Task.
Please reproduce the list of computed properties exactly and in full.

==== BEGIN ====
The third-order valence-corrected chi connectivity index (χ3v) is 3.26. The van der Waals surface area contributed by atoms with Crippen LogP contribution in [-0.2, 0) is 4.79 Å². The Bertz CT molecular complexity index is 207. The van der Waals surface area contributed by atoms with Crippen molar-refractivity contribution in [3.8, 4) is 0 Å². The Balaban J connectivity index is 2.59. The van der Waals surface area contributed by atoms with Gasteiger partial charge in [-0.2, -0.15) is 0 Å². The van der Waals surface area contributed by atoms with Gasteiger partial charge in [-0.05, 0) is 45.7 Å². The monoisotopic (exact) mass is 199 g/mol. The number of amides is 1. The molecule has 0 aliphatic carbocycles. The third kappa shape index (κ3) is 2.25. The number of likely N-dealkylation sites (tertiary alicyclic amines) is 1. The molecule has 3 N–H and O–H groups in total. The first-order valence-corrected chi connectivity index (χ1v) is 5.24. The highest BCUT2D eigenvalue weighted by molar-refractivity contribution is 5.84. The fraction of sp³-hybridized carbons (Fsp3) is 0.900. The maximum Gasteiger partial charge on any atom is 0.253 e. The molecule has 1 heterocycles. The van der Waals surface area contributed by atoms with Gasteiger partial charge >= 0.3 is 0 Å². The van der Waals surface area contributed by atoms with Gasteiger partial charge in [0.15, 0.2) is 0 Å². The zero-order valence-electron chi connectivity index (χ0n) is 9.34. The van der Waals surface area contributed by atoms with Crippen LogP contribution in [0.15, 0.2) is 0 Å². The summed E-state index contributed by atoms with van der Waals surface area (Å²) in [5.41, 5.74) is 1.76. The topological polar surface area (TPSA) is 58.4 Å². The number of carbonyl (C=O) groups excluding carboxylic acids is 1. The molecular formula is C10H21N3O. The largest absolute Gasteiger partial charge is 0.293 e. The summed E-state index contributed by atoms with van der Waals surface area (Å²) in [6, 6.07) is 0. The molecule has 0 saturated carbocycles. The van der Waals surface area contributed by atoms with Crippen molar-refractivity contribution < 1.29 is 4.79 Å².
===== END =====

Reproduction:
The third-order valence-corrected chi connectivity index (χ3v) is 3.26. The van der Waals surface area contributed by atoms with Crippen LogP contribution in [-0.2, 0) is 4.79 Å². The Bertz CT molecular complexity index is 207. The van der Waals surface area contributed by atoms with Crippen molar-refractivity contribution in [3.8, 4) is 0 Å². The Balaban J connectivity index is 2.59. The van der Waals surface area contributed by atoms with Gasteiger partial charge in [-0.2, -0.15) is 0 Å². The van der Waals surface area contributed by atoms with Gasteiger partial charge in [-0.05, 0) is 45.7 Å². The monoisotopic (exact) mass is 199 g/mol. The number of amides is 1. The molecule has 0 aliphatic carbocycles. The third kappa shape index (κ3) is 2.25. The number of likely N-dealkylation sites (tertiary alicyclic amines) is 1. The molecule has 3 N–H and O–H groups in total. The first-order valence-corrected chi connectivity index (χ1v) is 5.24. The highest BCUT2D eigenvalue weighted by molar-refractivity contribution is 5.84. The fraction of sp³-hybridized carbons (Fsp3) is 0.900. The maximum Gasteiger partial charge on any atom is 0.253 e. The molecule has 1 heterocycles. The van der Waals surface area contributed by atoms with Gasteiger partial charge >= 0.3 is 0 Å². The van der Waals surface area contributed by atoms with Gasteiger partial charge in [0.15, 0.2) is 0 Å². The zero-order valence-electron chi connectivity index (χ0n) is 9.34. The van der Waals surface area contributed by atoms with Crippen LogP contribution in [0.15, 0.2) is 0 Å². The summed E-state index contributed by atoms with van der Waals surface area (Å²) in [5.41, 5.74) is 1.76. The topological polar surface area (TPSA) is 58.4 Å². The number of carbonyl (C=O) groups excluding carboxylic acids is 1. The molecular formula is C10H21N3O. The largest absolute Gasteiger partial charge is 0.293 e. The summed E-state index contributed by atoms with van der Waals surface area (Å²) in [6, 6.07) is 0. The molecule has 0 saturated carbocycles. The van der Waals surface area contributed by atoms with Crippen molar-refractivity contribution < 1.29 is 4.79 Å².